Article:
Watch this to appreciate Indirect Commands (and why some teachers are nicer than others)
When I was at school my least favorite teacher, the dreaded Signor Rossi, would bark his orders for the completion of the homework task: “do it by Tuesday!”.
My Maths teacher, the fantastic Signora Bianchi, would be softer and gentler in her tone: “I would like you to complete it by Tuesday”.
Both statements convey the same amount of information and the same sense of urgency. But Signor Rossi’s tone made us hate the task and resent him and his subject. As I look back, I think he was pretty rude.
Signora Bianchi provided a conciliatory tone, leaving the door open for possible adjustments. It is no wonder we all liked her more.
Her approach is what we might call an indirect command: a statement where a request is clearly conveyed, although indirectly.
Let’s see if it works on you: “I would like you to listen carefully as I unpack indirect commands in Latin”.
This is ThinkFour.
The following sentence, “Milites, impetum in hostes facite!” is a direct command and means “soldiers, launch an attack against the enemies!”.
If we wished to turn this statement into an indirect command, that would be:
Caesar imperavit ut milites impetum in hostes facerent.
As we can see, I had to alter the sentence significantly to make it an independent command.
First, I had to add some information (Caesar imperavit, which means “Caesar ordered”). Then, I introduced the conjunction –ut and changed the original imperative (facite) into an imperfect subjunctive (facerent).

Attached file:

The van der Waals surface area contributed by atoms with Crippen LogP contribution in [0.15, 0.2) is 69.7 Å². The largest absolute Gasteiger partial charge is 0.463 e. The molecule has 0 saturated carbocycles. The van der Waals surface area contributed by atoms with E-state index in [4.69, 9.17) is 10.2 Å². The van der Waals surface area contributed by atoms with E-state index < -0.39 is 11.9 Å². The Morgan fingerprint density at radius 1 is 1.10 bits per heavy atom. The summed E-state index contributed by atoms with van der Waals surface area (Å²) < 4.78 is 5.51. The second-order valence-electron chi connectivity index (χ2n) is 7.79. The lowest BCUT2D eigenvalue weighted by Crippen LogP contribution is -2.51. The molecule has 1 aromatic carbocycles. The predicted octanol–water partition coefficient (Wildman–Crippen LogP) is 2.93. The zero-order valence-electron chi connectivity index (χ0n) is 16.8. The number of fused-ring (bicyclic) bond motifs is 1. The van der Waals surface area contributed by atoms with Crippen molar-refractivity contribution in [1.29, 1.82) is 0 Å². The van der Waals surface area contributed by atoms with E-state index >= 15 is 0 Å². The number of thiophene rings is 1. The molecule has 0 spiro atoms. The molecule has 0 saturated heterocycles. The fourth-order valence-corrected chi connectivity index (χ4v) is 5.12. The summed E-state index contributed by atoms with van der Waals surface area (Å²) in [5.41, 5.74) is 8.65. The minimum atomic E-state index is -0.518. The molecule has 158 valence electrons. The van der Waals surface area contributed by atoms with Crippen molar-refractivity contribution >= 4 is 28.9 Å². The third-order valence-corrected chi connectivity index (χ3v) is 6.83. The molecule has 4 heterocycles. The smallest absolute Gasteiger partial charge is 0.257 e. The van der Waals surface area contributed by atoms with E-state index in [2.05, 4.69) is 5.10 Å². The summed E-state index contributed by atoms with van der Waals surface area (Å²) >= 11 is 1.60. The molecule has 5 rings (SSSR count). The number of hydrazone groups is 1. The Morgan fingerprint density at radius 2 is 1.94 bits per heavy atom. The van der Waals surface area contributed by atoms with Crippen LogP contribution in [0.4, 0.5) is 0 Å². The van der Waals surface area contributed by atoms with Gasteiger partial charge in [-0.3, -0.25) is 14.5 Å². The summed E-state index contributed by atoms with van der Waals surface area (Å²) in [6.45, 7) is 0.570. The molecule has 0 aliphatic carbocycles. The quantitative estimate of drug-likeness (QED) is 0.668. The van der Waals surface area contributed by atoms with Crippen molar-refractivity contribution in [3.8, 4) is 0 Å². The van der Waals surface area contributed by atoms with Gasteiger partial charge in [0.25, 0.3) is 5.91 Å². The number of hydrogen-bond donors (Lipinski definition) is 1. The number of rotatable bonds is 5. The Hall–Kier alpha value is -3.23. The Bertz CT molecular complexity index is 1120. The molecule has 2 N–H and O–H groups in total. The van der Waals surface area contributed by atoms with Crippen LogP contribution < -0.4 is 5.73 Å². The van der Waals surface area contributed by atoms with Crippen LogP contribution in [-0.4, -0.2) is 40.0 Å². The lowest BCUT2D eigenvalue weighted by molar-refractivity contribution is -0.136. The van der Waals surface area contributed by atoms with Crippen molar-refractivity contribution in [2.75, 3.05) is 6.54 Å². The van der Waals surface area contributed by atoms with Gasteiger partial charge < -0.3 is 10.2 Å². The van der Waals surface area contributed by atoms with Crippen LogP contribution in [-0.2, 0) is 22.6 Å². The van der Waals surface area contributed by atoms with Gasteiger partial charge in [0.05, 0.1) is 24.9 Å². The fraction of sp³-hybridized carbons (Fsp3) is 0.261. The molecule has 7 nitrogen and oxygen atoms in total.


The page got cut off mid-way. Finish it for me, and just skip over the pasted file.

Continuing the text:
The indirect command, in Latin, always presents the same construction:
the conjunction –ut followed by a subjunctive.
Unlike the purpose clause, however, the indirect command is introduced by verbs such as “to order”, “command”, “request” or “impose”.
For this reason, two relatively similar sentences might well need to be translated quite differently.
Let’s analyse this example:
Caesar Aegyptum lustravit ut Cleopatra ad se perveniret.
Here, we have a clear example of the ut + subjunctive construction. So, one might assume that this is an indirect command.
Yet, does our Caesar impose or require anything of Cleopatra? No, he does not.
Therefore, we will translate this sentence as a purpose clause: “Caesar visited Egypt so that Cleopatra might come to him”.
What about this other example:
Caesar iussit ut Cleopatra ad se perveniret.
Again, ut + subjunctive. But how do we translate this? Is this a purpose clause or an indirect command?
Here, we do have a command verb (iussit). Thus, we will need to translate the sentence as an indirect command:
“Caesar ordered Cleopatra to come to him”
I think the pupils I teach would agree that the indirect command is a useful linguistic device, and one that they would prefer me to use when setting homework.
Unlike the dreaded Signor Rossi, I am very keen to continue using indirect commands in class... of course, as long as my pupils submit their assignments in time!
This was thinkfour; thanks for watching.